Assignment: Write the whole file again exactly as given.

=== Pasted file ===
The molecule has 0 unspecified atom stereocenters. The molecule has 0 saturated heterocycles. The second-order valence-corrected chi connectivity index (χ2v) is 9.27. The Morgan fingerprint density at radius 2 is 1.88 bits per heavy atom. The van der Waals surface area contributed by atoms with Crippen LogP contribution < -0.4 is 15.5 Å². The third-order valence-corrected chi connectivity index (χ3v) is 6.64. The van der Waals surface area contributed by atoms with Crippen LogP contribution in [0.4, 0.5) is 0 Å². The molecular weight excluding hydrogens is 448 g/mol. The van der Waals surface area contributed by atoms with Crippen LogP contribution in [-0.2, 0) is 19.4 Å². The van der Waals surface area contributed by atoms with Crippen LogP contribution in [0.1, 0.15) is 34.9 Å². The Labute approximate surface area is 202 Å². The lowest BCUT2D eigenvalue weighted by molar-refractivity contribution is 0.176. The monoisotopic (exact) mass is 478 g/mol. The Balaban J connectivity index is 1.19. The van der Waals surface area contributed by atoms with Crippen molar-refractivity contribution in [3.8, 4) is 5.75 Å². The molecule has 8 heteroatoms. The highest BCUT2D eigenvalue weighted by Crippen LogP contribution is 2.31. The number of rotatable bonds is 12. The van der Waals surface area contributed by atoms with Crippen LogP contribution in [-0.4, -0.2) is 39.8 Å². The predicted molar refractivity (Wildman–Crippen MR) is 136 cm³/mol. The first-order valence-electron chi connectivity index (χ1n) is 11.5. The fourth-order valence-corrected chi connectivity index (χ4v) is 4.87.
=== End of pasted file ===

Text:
The molecule has 0 unspecified atom stereocenters. The molecule has 0 saturated heterocycles. The second-order valence-corrected chi connectivity index (χ2v) is 9.27. The Morgan fingerprint density at radius 2 is 1.88 bits per heavy atom. The van der Waals surface area contributed by atoms with Crippen LogP contribution < -0.4 is 15.5 Å². The third-order valence-corrected chi connectivity index (χ3v) is 6.64. The van der Waals surface area contributed by atoms with Crippen LogP contribution in [0.4, 0.5) is 0 Å². The molecular weight excluding hydrogens is 448 g/mol. The van der Waals surface area contributed by atoms with Crippen LogP contribution in [-0.2, 0) is 19.4 Å². The van der Waals surface area contributed by atoms with Crippen LogP contribution in [0.1, 0.15) is 34.9 Å². The Labute approximate surface area is 202 Å². The lowest BCUT2D eigenvalue weighted by molar-refractivity contribution is 0.176. The monoisotopic (exact) mass is 478 g/mol. The Balaban J connectivity index is 1.19. The van der Waals surface area contributed by atoms with Crippen molar-refractivity contribution in [3.8, 4) is 5.75 Å². The molecule has 8 heteroatoms. The highest BCUT2D eigenvalue weighted by Crippen LogP contribution is 2.31. The number of rotatable bonds is 12. The van der Waals surface area contributed by atoms with Crippen LogP contribution in [-0.4, -0.2) is 39.8 Å². The predicted molar refractivity (Wildman–Crippen MR) is 136 cm³/mol. The first-order valence-electron chi connectivity index (χ1n) is 11.5. The fourth-order valence-corrected chi connectivity index (χ4v) is 4.87.